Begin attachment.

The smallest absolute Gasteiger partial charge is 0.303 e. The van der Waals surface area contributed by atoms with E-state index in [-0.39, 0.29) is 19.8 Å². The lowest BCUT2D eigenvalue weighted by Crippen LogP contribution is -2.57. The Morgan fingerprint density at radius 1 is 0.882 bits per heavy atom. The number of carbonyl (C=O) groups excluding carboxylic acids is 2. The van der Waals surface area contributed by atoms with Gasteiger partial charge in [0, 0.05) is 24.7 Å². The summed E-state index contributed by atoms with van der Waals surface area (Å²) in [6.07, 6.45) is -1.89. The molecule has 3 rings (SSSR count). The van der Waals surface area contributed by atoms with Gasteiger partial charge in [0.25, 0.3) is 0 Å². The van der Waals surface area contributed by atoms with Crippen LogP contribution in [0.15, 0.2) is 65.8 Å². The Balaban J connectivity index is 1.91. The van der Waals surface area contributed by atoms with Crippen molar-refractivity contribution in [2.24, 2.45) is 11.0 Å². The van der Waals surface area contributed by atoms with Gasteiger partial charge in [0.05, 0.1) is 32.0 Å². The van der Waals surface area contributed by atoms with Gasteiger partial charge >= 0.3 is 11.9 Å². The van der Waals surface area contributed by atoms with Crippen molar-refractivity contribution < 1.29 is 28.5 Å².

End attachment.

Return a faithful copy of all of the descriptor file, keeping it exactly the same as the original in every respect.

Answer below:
The smallest absolute Gasteiger partial charge is 0.303 e. The van der Waals surface area contributed by atoms with E-state index in [-0.39, 0.29) is 19.8 Å². The lowest BCUT2D eigenvalue weighted by Crippen LogP contribution is -2.57. The Morgan fingerprint density at radius 1 is 0.882 bits per heavy atom. The number of carbonyl (C=O) groups excluding carboxylic acids is 2. The van der Waals surface area contributed by atoms with Gasteiger partial charge in [0, 0.05) is 24.7 Å². The summed E-state index contributed by atoms with van der Waals surface area (Å²) in [6.07, 6.45) is -1.89. The molecule has 3 rings (SSSR count). The van der Waals surface area contributed by atoms with Gasteiger partial charge in [0.25, 0.3) is 0 Å². The van der Waals surface area contributed by atoms with Crippen LogP contribution in [0.15, 0.2) is 65.8 Å². The Balaban J connectivity index is 1.91. The van der Waals surface area contributed by atoms with Crippen molar-refractivity contribution in [2.24, 2.45) is 11.0 Å². The van der Waals surface area contributed by atoms with Gasteiger partial charge in [0.05, 0.1) is 32.0 Å². The van der Waals surface area contributed by atoms with Gasteiger partial charge >= 0.3 is 11.9 Å². The van der Waals surface area contributed by atoms with Crippen molar-refractivity contribution < 1.29 is 28.5 Å².